We’re adding Starbucks to our list of US Key stocks. Starbucks is a buy for further long-term share price gains and dividends that have risen each year since it first began paying them.
We added Starbucks (NASDAQ—SBUX) to our list of US all-star stocks in our March 8 issue. Since then, its shares have jumped by 28 per cent. This gives them strong upwards price momentum. Now we’re adding Starbucks to our list of US Key stocks. It remains a buy for further long-term share price gains and dividends that have increased every year since it began paying them in fiscal 2010.
Starbucks has 30,184 coffee shops globally
Starbucks is “the leading retailer, roaster, and brand of specialty coffee in the world”. Retail sales accounted for 90 per cent of last year’s revenue. Starbucks “sells whole bean coffees through its specialty sales group, mail-order business, supermarkets and online”. At last count it operated 9,767 company-owned coffee shops in the US and 5,888 abroad. Starbucks has also licensed 14,529 coffee shops worldwide. We’ve seen great locations in Europe, such as Amsterdam’s train station and a subway station in London’s Hyde Park.
In fiscal 2019, Starbucks is expected to earn $2.80 a share (all numbers are in American dollars). This would represent healthy earnings growth of 15.7 per cent from last year. Based on this estimate the shares trade at a high P/E (Price-to-Earnings) ratio of 32.5 times. Next year (which begins on October 1), Starbucks earnings are expected to grow by 11.1 per cent, to $3.11 a share. Based on this estimate, the shares trade at a better, but still hefty, forward P/E ratio of 29.3 times.
Starbucks’ earnings are also rising thanks to its share buyback program. In fiscal 2013, Starbucks’ share count peaked at 1.506 billion. It has fallen every year since then. At the start of this year, the number of shares outstanding has fallen to 1.211 billion. Spreading the earnings over fewer shares automatically increases the earnings per share, of course.
Starbucks has low operational risk
Starbucks’ hefty P/E ratio adds an element of share price risk. But Starbucks exposes you to low risks in other ways. First, its growing geographical diversification reduces its sensitivity to an economic slowdown in any country other than the US. Second, this also reduces its risk from natural disasters.
A third factor making Starbucks safer is that it’s largely immune to, say, technological change. Even as technology advances, people will keep drinking coffee. Even solitary writers often do their work in Starbucks’ shops. And once the company has perfected its coffee shop model in each market, it can simply open more outlets with little risk.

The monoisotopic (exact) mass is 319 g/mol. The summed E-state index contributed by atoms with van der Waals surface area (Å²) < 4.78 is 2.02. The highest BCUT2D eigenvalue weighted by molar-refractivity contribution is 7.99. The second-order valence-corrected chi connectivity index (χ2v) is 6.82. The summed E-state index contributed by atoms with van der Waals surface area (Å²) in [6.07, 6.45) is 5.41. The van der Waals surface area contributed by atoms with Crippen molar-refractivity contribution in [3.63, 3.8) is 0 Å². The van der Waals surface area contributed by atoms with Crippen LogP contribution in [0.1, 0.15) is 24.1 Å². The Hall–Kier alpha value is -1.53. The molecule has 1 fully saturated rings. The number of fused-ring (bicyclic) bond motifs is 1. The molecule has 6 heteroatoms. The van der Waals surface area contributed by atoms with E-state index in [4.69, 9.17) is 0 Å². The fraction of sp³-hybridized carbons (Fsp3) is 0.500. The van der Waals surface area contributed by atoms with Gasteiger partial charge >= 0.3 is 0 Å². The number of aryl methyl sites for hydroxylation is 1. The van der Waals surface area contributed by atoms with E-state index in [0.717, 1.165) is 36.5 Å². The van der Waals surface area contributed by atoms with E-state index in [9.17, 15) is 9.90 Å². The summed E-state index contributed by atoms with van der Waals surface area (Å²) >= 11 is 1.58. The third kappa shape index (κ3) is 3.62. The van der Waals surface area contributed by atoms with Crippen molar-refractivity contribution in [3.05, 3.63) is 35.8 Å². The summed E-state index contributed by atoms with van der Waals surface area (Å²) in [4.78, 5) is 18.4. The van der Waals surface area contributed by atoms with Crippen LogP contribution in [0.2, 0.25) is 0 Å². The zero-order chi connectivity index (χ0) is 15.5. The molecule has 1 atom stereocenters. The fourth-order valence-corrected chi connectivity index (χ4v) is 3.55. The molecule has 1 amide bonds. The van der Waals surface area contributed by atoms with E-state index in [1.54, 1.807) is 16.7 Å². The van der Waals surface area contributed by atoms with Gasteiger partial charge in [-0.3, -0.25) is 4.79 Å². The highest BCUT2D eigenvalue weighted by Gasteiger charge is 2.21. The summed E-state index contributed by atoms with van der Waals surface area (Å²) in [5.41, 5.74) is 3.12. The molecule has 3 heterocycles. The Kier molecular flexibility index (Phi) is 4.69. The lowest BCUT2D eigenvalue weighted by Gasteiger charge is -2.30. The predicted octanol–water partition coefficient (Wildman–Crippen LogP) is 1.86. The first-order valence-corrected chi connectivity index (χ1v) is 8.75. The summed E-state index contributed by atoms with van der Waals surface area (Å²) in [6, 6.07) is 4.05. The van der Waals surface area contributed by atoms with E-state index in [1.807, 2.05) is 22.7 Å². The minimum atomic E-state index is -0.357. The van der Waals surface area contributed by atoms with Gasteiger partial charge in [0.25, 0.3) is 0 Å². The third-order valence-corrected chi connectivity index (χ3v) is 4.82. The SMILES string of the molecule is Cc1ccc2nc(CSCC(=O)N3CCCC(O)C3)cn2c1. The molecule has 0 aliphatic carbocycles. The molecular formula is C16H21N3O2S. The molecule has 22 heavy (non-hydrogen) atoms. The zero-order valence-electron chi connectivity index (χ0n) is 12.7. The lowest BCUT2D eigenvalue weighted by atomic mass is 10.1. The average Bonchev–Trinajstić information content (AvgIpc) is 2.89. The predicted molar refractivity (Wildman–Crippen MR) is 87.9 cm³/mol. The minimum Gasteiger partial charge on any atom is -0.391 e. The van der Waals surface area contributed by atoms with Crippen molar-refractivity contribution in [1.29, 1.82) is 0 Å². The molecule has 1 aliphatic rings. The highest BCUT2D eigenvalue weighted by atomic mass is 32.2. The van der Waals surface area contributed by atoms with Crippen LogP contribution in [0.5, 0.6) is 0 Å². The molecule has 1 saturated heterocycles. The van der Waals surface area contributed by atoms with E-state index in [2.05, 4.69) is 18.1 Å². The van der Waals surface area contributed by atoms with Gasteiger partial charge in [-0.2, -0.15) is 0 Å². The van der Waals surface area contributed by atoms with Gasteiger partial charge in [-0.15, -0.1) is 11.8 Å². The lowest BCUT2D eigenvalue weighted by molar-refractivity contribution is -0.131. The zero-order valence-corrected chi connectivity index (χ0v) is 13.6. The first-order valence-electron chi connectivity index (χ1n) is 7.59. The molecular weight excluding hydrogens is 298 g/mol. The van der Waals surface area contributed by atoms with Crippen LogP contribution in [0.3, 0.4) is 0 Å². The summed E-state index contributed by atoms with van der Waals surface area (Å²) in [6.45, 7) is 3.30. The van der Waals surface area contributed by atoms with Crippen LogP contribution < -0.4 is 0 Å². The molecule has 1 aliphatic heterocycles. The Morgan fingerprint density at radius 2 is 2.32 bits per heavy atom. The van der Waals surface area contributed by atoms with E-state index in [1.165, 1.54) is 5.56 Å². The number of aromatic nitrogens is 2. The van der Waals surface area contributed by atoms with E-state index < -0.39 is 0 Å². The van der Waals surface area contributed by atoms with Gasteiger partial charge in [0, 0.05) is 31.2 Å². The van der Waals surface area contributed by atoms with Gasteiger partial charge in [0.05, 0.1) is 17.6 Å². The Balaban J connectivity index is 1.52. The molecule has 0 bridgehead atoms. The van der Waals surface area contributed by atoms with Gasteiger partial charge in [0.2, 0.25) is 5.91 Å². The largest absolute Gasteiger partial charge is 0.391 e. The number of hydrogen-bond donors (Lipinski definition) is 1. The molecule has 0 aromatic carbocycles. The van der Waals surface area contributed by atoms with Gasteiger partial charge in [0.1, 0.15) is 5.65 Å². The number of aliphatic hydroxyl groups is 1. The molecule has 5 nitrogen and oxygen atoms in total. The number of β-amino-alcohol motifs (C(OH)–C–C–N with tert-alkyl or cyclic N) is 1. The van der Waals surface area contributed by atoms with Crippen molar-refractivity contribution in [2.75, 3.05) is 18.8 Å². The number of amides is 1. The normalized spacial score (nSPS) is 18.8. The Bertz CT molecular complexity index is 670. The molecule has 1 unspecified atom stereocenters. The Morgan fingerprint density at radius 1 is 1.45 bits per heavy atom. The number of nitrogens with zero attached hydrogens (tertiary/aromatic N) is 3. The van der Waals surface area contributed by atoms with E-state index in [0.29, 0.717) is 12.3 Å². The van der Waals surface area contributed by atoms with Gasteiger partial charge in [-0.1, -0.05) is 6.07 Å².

Starbucks’ MGI (Marpep Growth Index) is 0.5. Since this is less than 1.0, it suggests that Starbucks is somewhat overvalued. The thing is, the shares just keep on going up. A decade ago, for instance, Starbucks traded at an average price of $8.05 a share. Today the shares are up by more than 11 fold. With momentum on their side, the shares could simply rise further.
Starbucks is profiting from tailwinds
Starbucks’ earnings are benefiting from several tailwinds. One was a better effective tax rate of only 20.6 per cent or so. This put more of the revenue into the company’s pockets. A second tailwind was strong profit margins despite upwards pressures on wages. A third was more digital business. The Mobile Order & Pay program, for instance, is popular in both the US and China. A fourth tailwind was a strong customer response to improved rewards programs. This raised the average size of orders.
Starbucks has established a joint venture with PepsiCo to develop bottled coffee drinks. Starbucks has also set up a joint venture with Dreyer’s to develop ice cream drinks. Both should increase sales in the afternoons, which are slow after the morning rush. Cold drinks, in particular, are likely to appeal to consumers during heat waves.
Starbucks’ dividends keep growing
In fiscal 2010, Starbucks paid its first dividends. That year it paid 10 cents a share. The company is expected to pay dividends of $1.78 a share this year. Despite paying much higher dividends, it yields less than two per cent. That’s because Starbucks’ share price has gone up so much.
Were it a Canadian company, Starbucks would qualify as what’s known as a ‘dividend aristocrat’. That’s because it has raised its dividend for more than five years in a row. In the US, however, dividend aristocrats are companies that have raised their dividends for 25 consecutive years. We expect Starbucks to continue to raise its dividends each year.
The US is Starbucks’ most important market, of course. China is its second-most important market. Starbucks has done well in China. But one potential risk is an even worse trade war between the two countries. This could lead some Chinese to switch from Starbucks to local chain Luckin Coffee.
Starbucks’ directors and officers own four per cent of the common shares. That’s worth about $4.413 billion. With so much money on the line, management’s interests are similar to yours.
Starbucks remains a buy for further long-term share price gains and dividends that have increased every year since it began paying them in fiscal 2010.
This is an edited version of an article that was originally published for subscribers in the August 9, 2019, issue of The Investment Reporter. You can profit from the award-winning advice subscribers receive regularly in The Investment Reporter.
The Investment Reporter, MPL Communications Inc.
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